Flickr is a much more robust site for these kinds of uses.
     
  11. SlimGuySB

    SlimGuySB New Member

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    My advice here (it's informed advice, not 'pulled out of thin air advice'!) is to recognise that no media is perfect and all the home recording media have a limited lifespan. For files or other images that are unreplaceable, my backup strategy is this:

    1) Buy two different brands of CDs. Be careful here. You need two different brands which are *actually* different. A little web searching will reveal that a lot of the brands you see in stores are actually just rebrands from a small group of manufacturers.

    2) Burn two copies of your files onto each brand.

    3) Place one of the sets at a different location. Your desk at work, a parents/childs/trusted friends house. Offer to do the same for them.

    4) Store the disks in a dark, dry, cool place.

    4) Refresh (ie reburn) the files at a very minimum every 2 years. The dyes used in the disks do break down over time. This will happen very quickly if there is a fault in the disk allowing air in. I'd consider a yearly refresh to be the best way to do it.

    Hope this helps

    Also, I trust the online sites for backing up important files about as far as I can throw their data centers. You never know when they will simply cease to exist.
     
  12. Calboner

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    To upload a large number of photos to a photo web site one at a time would be needless tedium. Compress the files into a single ZIP file, or a small number of such, and store it or them on any file-sharing web site. Or use an external hard drive. I have one from Maxtor that I am very happy with.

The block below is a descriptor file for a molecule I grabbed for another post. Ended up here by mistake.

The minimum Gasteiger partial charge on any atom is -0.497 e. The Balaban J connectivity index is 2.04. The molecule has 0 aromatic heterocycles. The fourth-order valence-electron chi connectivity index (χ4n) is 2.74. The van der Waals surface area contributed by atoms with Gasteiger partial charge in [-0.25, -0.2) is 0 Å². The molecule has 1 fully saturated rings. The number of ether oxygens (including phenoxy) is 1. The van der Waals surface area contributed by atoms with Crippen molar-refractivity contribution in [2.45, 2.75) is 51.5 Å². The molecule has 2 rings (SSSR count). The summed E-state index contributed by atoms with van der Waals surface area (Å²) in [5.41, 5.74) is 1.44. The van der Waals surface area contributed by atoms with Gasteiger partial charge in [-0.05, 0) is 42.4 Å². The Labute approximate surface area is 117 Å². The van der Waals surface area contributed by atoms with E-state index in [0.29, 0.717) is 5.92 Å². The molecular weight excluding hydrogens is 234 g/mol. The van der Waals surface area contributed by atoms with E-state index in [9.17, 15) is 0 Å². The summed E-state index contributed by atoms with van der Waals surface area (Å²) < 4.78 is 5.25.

13. HazelGod

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    Best advice yet.
     
  14. B_Think_Kink

    B_Think_Kink New Member

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    Burn them to a cd or use photobucket. Either works well. Good luck!
     
  15. ManlyBanisters

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    Well - it would be if SP hadn't said she was not particulary techno savvy and if photobucket didn't have a bulk upload feature, oh and if external harddrives didn't fail / get broken too. But other than that... :rolleyes:

    Generally speaking it is good advice - but it all depends on the user and the situation, doesn't it...
     
  16. SpoiledPrincess

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    Thanks very much to everyone who answered, I made a photobucket account and I intend making another one out of the things that have been mentioned, the photos I want to save are important but there aren't thousands of them so I'm thinking if I have them on my hard drive and on two separate photo saving accounts which I check on a regular basis I should be ok. As MB pointed out I'm not particularly computer savvy so while the advice about external hard drives and other devices might be very good it'd perplex me a bit :)

    I've saved all Yonkers sites so if anyone ever asks me about photo storage I can crack on I'm an expert.